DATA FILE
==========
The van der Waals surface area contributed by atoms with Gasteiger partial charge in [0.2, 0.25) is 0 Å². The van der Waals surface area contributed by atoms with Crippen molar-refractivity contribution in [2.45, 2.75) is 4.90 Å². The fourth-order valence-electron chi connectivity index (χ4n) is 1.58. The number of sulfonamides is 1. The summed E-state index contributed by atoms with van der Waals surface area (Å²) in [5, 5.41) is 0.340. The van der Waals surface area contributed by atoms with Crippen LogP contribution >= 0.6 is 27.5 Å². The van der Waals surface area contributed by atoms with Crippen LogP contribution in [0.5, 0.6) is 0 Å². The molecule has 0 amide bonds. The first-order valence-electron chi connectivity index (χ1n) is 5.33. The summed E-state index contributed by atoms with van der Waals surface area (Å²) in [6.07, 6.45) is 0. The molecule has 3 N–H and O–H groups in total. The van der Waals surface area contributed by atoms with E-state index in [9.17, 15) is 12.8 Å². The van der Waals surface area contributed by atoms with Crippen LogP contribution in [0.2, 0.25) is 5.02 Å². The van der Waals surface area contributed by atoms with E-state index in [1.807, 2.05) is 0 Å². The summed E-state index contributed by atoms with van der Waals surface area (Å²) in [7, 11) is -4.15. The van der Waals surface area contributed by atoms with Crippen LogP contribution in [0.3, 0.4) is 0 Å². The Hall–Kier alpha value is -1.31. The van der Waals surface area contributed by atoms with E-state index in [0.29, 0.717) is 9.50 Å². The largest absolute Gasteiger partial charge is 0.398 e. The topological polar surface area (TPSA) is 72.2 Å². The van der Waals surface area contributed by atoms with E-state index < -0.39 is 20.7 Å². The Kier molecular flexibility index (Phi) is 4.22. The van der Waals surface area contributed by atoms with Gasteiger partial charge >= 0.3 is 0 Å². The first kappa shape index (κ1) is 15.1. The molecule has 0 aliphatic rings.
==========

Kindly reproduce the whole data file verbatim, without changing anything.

The van der Waals surface area contributed by atoms with Gasteiger partial charge in [0.2, 0.25) is 0 Å². The van der Waals surface area contributed by atoms with Crippen molar-refractivity contribution in [2.45, 2.75) is 4.90 Å². The fourth-order valence-electron chi connectivity index (χ4n) is 1.58. The number of sulfonamides is 1. The summed E-state index contributed by atoms with van der Waals surface area (Å²) in [5, 5.41) is 0.340. The van der Waals surface area contributed by atoms with Crippen LogP contribution >= 0.6 is 27.5 Å². The van der Waals surface area contributed by atoms with Crippen LogP contribution in [0.5, 0.6) is 0 Å². The molecule has 0 amide bonds. The first-order valence-electron chi connectivity index (χ1n) is 5.33. The summed E-state index contributed by atoms with van der Waals surface area (Å²) in [6.07, 6.45) is 0. The molecule has 3 N–H and O–H groups in total. The van der Waals surface area contributed by atoms with E-state index in [9.17, 15) is 12.8 Å². The van der Waals surface area contributed by atoms with Crippen LogP contribution in [0.2, 0.25) is 5.02 Å². The van der Waals surface area contributed by atoms with E-state index in [1.807, 2.05) is 0 Å². The summed E-state index contributed by atoms with van der Waals surface area (Å²) in [7, 11) is -4.15. The van der Waals surface area contributed by atoms with Crippen LogP contribution in [0.3, 0.4) is 0 Å². The Hall–Kier alpha value is -1.31. The van der Waals surface area contributed by atoms with E-state index in [0.29, 0.717) is 9.50 Å². The largest absolute Gasteiger partial charge is 0.398 e. The topological polar surface area (TPSA) is 72.2 Å². The van der Waals surface area contributed by atoms with E-state index < -0.39 is 20.7 Å². The Kier molecular flexibility index (Phi) is 4.22. The van der Waals surface area contributed by atoms with Gasteiger partial charge >= 0.3 is 0 Å². The first kappa shape index (κ1) is 15.1. The molecule has 0 aliphatic rings.